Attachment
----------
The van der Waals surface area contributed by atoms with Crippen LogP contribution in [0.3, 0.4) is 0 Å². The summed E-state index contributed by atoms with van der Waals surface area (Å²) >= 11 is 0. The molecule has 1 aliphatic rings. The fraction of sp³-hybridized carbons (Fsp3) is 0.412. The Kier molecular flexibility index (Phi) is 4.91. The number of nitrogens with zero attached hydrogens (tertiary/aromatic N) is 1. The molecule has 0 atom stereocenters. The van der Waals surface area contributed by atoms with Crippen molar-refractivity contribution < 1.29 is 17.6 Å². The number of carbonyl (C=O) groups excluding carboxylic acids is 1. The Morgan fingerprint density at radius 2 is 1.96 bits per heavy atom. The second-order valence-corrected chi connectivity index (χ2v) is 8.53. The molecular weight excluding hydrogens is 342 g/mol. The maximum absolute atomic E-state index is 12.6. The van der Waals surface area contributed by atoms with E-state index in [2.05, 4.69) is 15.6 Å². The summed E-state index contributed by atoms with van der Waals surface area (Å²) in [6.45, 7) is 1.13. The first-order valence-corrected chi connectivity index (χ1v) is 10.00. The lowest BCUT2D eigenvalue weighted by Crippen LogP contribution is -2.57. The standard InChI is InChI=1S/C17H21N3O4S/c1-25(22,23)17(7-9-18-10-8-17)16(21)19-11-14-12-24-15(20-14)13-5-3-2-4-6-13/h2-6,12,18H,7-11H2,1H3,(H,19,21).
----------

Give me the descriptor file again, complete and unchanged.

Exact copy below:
The van der Waals surface area contributed by atoms with Crippen LogP contribution in [0.3, 0.4) is 0 Å². The summed E-state index contributed by atoms with van der Waals surface area (Å²) >= 11 is 0. The molecule has 1 aliphatic rings. The fraction of sp³-hybridized carbons (Fsp3) is 0.412. The Kier molecular flexibility index (Phi) is 4.91. The number of nitrogens with zero attached hydrogens (tertiary/aromatic N) is 1. The molecule has 0 atom stereocenters. The van der Waals surface area contributed by atoms with Crippen molar-refractivity contribution < 1.29 is 17.6 Å². The number of carbonyl (C=O) groups excluding carboxylic acids is 1. The Morgan fingerprint density at radius 2 is 1.96 bits per heavy atom. The second-order valence-corrected chi connectivity index (χ2v) is 8.53. The molecular weight excluding hydrogens is 342 g/mol. The maximum absolute atomic E-state index is 12.6. The van der Waals surface area contributed by atoms with E-state index in [2.05, 4.69) is 15.6 Å². The summed E-state index contributed by atoms with van der Waals surface area (Å²) in [6.45, 7) is 1.13. The first-order valence-corrected chi connectivity index (χ1v) is 10.00. The lowest BCUT2D eigenvalue weighted by Crippen LogP contribution is -2.57. The standard InChI is InChI=1S/C17H21N3O4S/c1-25(22,23)17(7-9-18-10-8-17)16(21)19-11-14-12-24-15(20-14)13-5-3-2-4-6-13/h2-6,12,18H,7-11H2,1H3,(H,19,21).